The Butter Pat Farms Bed & Breakfast series take place on Edna Robert's family farm in northern Ohio. She and her long-suffering husband, Jim, retired and turned their working farm into a bed and breakfast inn. Their guests are funny and fun, interesting and inspiring, especially a featured couple in each story who are working through some problem in their marriage. Edna, based on her own marriage experience and self-designation as a marriage counselor, offers hope and help for each situation. Edna generously includes one of her special recipes, highlighted in the story, at the end of each book for you to try. Once you visit Butter Pat Farms, you'll want to return again and again...
Abstract: The science education literature shows that students have difficulty understanding what causes the seasons. Incorrect explanations are often due to a lack of knowledge about the physical mechanisms underlying this phenomenon. To address this, we present a module in which the students engage in quantitative measurements with a photovoltaic panel to explain changes to the sunray flow on Earth's surface over the year. The activities also provide examples of energy transfers between the incoming radiation and the environment to introduce basic features of Earth's climate. The module was evaluated with 45 secondary school students (aged 17–18) and a pre-/post-test research design. Analysis of students' learning outcomes supports the effectiveness of the proposed activities.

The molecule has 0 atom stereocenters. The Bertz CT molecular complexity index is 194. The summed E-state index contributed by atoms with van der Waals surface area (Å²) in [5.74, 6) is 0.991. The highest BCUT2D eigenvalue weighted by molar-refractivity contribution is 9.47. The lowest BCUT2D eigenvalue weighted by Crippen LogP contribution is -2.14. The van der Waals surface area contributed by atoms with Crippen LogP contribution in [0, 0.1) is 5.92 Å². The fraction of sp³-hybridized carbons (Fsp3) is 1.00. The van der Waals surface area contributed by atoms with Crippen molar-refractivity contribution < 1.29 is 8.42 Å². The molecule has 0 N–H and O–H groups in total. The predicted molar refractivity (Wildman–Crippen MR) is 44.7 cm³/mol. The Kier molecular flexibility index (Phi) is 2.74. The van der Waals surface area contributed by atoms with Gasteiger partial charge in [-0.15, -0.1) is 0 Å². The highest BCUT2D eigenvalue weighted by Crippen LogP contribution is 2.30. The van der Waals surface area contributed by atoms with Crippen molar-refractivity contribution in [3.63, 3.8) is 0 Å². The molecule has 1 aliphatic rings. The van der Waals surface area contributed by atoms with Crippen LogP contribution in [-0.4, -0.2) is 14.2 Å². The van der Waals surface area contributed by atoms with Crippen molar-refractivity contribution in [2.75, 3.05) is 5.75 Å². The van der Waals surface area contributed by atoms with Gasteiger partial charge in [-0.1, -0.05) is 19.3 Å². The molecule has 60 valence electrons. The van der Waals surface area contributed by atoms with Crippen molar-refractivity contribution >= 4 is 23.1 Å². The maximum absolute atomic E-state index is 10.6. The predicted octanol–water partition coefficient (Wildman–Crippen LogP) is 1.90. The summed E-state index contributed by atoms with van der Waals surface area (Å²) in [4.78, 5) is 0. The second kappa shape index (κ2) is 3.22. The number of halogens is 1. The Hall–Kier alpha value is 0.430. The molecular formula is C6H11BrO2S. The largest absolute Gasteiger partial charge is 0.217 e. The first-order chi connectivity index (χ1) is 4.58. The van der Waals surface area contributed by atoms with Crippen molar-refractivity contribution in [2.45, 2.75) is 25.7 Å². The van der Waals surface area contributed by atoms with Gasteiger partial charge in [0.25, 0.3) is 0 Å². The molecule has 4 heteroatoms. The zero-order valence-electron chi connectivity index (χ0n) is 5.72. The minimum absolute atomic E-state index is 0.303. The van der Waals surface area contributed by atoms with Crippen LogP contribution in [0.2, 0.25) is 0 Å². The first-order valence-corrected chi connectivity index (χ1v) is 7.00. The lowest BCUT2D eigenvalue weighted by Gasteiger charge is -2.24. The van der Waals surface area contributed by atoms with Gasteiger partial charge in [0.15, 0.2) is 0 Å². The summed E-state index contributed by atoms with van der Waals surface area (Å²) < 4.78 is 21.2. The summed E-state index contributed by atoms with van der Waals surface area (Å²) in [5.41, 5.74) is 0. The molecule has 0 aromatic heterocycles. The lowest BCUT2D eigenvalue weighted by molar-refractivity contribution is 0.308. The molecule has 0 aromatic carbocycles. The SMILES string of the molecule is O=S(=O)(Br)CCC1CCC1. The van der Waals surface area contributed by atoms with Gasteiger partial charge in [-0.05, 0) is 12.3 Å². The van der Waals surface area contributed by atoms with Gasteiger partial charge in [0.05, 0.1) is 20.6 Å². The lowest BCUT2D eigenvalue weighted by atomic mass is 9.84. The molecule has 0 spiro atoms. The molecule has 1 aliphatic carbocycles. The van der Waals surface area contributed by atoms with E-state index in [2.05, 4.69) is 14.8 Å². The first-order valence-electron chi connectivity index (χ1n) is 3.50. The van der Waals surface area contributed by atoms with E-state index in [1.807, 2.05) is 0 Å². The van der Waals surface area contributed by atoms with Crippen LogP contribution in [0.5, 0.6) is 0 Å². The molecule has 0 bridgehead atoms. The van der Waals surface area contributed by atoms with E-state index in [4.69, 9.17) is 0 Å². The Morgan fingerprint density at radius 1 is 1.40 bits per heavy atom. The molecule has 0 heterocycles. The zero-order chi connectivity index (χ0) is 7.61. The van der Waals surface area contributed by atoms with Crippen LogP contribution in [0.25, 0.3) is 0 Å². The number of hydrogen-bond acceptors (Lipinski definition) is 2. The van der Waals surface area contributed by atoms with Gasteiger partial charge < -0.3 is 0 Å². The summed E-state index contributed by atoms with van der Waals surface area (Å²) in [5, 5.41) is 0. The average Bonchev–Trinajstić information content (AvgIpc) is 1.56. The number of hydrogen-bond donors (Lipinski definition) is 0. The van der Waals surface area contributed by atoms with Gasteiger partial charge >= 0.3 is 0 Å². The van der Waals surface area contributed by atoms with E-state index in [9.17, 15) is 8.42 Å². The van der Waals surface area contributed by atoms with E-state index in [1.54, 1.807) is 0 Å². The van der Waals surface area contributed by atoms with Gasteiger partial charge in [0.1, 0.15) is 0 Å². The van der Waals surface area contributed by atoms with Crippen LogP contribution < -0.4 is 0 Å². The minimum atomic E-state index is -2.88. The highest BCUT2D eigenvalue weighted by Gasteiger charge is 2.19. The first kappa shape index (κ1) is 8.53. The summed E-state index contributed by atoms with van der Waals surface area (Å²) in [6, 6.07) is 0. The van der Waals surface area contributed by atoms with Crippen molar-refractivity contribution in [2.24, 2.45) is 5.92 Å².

Sprinter and Sprummer challenges the traditional four seasons, and encourages us to think about how we view changes in our natural world. Since 1788, Australia has carried the yoke of four European seasons that make no sense in most parts of the country. We may like them for historical or cultural reasons, or because they are the same throughout the world, but they tell us nothing of our natural environment. It's time to reject those seasons and to adopt a system that brings us more in tune with our plants and animals – a system that helps us to notice and respond to climate change. Using examples from his 25 years working in botanic gardens, author Timothy Entwisle illustrates how our natural world really responds to seasonal changes in temperature, rainfall and daylight, and why it would be better to divide up the year based on what Australian plants do rather than ancient rites of the Northern Hemisphere. Sprinter and Sprummer opens with the origins and theory of the traditional seasonal system, and goes on to review the Aboriginal seasonal classifications used across Australia. Entwisle then proposes a new five-season approach, explaining the characteristics of each season, along with the biological changes that define them. The book uses seasons to describe the fascinating triggers in the life of a plant (and plant-like creatures), using charismatic flora such as carnivorous plants, the Wollemi Pine and orchids, as well as often overlooked organisms such as fungi. The final chapter considers climate change and how the seasons are shifting whether we like it or not.